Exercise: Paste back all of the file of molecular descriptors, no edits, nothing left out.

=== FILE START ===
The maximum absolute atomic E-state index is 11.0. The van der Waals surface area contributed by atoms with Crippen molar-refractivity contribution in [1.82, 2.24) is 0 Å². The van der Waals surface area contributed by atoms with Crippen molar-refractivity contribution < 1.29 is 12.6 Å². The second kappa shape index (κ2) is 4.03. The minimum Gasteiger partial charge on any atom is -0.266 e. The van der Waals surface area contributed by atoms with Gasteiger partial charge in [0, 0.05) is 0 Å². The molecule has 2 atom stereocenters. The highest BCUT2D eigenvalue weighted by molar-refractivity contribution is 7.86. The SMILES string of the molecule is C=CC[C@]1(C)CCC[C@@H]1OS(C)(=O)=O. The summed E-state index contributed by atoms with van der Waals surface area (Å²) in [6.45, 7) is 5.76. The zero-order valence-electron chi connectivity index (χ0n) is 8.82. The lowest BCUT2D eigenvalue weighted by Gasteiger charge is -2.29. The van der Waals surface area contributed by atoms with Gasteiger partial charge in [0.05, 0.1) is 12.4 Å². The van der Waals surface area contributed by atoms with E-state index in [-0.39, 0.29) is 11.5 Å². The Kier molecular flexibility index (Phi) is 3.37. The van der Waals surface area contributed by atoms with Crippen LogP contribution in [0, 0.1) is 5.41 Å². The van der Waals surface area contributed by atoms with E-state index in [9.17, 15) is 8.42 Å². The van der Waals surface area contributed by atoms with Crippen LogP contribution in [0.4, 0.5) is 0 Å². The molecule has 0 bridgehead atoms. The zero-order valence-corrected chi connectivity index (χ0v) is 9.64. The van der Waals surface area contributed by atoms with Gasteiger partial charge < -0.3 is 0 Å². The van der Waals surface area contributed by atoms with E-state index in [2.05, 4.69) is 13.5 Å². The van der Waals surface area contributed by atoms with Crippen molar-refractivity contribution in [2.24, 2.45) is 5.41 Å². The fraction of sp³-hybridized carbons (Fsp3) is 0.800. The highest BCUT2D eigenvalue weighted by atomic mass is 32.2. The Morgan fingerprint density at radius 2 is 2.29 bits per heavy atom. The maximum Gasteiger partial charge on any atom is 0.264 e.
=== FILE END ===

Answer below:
The maximum absolute atomic E-state index is 11.0. The van der Waals surface area contributed by atoms with Crippen molar-refractivity contribution in [1.82, 2.24) is 0 Å². The van der Waals surface area contributed by atoms with Crippen molar-refractivity contribution < 1.29 is 12.6 Å². The second kappa shape index (κ2) is 4.03. The minimum Gasteiger partial charge on any atom is -0.266 e. The van der Waals surface area contributed by atoms with Gasteiger partial charge in [0, 0.05) is 0 Å². The molecule has 2 atom stereocenters. The highest BCUT2D eigenvalue weighted by molar-refractivity contribution is 7.86. The SMILES string of the molecule is C=CC[C@]1(C)CCC[C@@H]1OS(C)(=O)=O. The summed E-state index contributed by atoms with van der Waals surface area (Å²) in [6.45, 7) is 5.76. The zero-order valence-electron chi connectivity index (χ0n) is 8.82. The lowest BCUT2D eigenvalue weighted by Gasteiger charge is -2.29. The van der Waals surface area contributed by atoms with Gasteiger partial charge in [0.05, 0.1) is 12.4 Å². The van der Waals surface area contributed by atoms with E-state index in [-0.39, 0.29) is 11.5 Å². The Kier molecular flexibility index (Phi) is 3.37. The van der Waals surface area contributed by atoms with Crippen LogP contribution in [0, 0.1) is 5.41 Å². The van der Waals surface area contributed by atoms with E-state index in [9.17, 15) is 8.42 Å². The van der Waals surface area contributed by atoms with Crippen LogP contribution in [0.4, 0.5) is 0 Å². The molecule has 0 bridgehead atoms. The zero-order valence-corrected chi connectivity index (χ0v) is 9.64. The van der Waals surface area contributed by atoms with Gasteiger partial charge < -0.3 is 0 Å². The van der Waals surface area contributed by atoms with E-state index in [2.05, 4.69) is 13.5 Å². The van der Waals surface area contributed by atoms with Crippen molar-refractivity contribution in [2.24, 2.45) is 5.41 Å². The fraction of sp³-hybridized carbons (Fsp3) is 0.800. The highest BCUT2D eigenvalue weighted by atomic mass is 32.2. The Morgan fingerprint density at radius 2 is 2.29 bits per heavy atom. The maximum Gasteiger partial charge on any atom is 0.264 e.